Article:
The tap water in the Canaries is predominantly produced through desalination?—?and?—?REVERSE OSMOSIS. In other words, why would you buy a filter to filter a product that has already been filtered?
Something fishy is going on.
The second alternative was that some complexes have a water container that you could fill up for 10c a litre. Again, this sounds great?—?until you realise that, depending on the scheme, this is just bottled or filtered water by another name.
Someone is making a lot of money here.
Myth Six: You can’t drink the tap water in The Canaries!
The third alternative is staring us all in the face. The water in The Canaries is …. Drumroll … the third best quality water in all of Spain! (https://tappwater.co/en/tap-water-canary-islands-water-filter/). In fact, Canarian government officials are BEGGING people to drink the water: https://www.tenerifenews.com/2019/11/adeje-pleads-drink-our-tap-water/
So I did
The tap water in the Canary Islands is now, largely, desalinated sea water. If the process is correctly adhered to, desalinated sea water is just as drinkable?—?if not more so?—?than bottled water. The difference is that the desalination process requires that the water be fully distilled. Then it must be chlorinated to remove bacteria and remineralised to balance the desalination process.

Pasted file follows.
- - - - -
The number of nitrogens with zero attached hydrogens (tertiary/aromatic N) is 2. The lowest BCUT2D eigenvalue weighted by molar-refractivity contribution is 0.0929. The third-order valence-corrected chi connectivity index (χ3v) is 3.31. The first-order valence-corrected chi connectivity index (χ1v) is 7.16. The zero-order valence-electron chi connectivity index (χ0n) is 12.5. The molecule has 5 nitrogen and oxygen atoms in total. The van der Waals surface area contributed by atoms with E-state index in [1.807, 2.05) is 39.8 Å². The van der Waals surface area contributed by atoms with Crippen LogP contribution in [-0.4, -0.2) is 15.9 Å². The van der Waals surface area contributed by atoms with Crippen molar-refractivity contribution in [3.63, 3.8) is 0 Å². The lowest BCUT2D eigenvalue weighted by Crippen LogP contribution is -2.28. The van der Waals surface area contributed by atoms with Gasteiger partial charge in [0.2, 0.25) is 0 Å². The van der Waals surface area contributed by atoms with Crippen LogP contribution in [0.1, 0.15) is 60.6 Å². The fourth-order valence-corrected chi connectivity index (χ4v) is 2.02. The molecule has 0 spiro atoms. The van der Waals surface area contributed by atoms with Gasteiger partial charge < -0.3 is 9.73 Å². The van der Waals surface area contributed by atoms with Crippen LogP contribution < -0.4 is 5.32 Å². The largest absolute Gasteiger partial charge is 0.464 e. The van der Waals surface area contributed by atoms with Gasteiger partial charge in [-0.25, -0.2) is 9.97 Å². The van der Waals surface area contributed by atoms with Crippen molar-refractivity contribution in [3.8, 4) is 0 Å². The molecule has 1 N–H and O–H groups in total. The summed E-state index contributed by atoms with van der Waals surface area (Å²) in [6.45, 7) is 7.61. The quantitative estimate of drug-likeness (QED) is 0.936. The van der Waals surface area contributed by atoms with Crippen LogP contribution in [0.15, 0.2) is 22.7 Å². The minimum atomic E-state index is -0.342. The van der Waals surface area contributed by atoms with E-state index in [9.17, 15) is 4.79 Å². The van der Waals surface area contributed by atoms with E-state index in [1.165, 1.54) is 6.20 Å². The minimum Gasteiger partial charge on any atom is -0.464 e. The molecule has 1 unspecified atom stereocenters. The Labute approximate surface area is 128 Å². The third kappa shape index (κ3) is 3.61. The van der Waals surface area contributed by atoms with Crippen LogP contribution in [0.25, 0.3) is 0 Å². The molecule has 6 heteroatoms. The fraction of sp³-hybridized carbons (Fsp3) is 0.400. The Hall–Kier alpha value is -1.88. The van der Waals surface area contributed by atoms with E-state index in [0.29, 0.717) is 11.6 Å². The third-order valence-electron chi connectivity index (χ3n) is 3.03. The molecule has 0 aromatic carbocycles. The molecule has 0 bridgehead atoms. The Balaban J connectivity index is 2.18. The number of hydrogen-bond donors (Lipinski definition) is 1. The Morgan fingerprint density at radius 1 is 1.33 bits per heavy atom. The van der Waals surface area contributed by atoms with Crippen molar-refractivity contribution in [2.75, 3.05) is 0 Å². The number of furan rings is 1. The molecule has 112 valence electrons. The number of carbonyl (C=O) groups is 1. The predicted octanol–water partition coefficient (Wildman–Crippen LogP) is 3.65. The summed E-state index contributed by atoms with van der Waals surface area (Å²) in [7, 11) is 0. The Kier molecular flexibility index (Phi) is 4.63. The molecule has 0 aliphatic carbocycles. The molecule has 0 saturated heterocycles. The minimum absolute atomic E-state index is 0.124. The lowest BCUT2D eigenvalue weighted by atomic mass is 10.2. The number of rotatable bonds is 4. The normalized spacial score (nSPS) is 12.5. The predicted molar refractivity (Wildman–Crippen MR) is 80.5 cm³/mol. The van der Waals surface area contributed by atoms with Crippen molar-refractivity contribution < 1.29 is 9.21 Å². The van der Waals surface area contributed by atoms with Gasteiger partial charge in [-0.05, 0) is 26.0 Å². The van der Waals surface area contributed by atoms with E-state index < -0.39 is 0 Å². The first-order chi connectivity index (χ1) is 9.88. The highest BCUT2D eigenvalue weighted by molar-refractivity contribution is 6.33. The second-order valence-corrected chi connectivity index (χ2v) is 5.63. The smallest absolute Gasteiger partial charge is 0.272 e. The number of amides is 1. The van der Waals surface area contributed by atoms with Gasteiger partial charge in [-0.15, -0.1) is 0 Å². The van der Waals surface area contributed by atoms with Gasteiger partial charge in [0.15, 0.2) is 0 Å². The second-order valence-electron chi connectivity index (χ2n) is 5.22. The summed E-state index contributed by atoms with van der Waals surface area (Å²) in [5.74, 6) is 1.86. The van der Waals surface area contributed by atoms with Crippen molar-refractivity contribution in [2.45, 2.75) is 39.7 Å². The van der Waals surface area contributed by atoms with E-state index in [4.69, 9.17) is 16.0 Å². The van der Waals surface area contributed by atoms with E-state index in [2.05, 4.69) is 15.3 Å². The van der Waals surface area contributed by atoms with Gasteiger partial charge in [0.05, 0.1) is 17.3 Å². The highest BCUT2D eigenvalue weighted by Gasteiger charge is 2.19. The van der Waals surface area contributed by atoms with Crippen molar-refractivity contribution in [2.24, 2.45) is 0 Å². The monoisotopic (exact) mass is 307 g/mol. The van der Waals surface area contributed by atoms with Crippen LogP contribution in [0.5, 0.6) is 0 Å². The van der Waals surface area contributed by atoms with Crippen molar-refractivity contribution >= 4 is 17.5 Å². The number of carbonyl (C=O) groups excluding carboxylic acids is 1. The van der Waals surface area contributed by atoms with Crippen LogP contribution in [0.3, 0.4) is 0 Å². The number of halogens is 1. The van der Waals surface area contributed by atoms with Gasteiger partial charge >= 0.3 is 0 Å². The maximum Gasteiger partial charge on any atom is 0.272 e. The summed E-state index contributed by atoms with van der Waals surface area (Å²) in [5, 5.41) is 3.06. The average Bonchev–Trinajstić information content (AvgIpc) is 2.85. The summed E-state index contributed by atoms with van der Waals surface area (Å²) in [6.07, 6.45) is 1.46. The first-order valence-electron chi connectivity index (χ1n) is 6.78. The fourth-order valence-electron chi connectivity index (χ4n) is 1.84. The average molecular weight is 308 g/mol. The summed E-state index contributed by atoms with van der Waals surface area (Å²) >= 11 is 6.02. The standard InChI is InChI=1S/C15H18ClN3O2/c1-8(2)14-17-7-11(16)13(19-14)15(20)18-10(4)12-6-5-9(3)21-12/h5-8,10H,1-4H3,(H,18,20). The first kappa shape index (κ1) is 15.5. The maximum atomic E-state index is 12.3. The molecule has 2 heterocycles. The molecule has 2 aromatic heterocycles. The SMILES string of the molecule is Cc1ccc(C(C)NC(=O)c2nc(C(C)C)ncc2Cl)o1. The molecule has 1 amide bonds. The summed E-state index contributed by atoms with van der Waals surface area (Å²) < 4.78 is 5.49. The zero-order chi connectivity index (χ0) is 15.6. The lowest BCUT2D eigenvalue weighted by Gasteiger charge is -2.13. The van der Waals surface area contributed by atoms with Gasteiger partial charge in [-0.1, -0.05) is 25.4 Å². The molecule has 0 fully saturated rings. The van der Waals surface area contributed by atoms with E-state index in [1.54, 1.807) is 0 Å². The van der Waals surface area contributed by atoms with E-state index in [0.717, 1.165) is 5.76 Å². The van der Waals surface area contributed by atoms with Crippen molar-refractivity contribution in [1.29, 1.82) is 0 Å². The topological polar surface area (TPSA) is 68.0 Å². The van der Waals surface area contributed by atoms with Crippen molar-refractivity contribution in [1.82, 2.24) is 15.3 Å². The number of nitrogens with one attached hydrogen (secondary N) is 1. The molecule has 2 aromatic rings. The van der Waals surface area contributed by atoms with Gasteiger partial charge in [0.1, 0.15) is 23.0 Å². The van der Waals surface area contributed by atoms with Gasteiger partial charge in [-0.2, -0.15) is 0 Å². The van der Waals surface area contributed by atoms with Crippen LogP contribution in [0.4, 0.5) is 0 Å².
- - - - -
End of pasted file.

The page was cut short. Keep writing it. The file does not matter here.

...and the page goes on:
Let’s bust some myths, then. First, the water must meet EU and Spanish legally defined standards. Legislation (Royal Decree 140/2003) demands that the quality of tap water must be drinkable. In 2020, 100,000 tests were carried out on public water supplies. These proved that the water in almost all cases (as in any country, there are occasional issues with water supply) was drinkable, and whenever it was not, a notice was issued. The water here has to meet the same strict standards as in Germany, Sweden, France or anywhere else in the UK.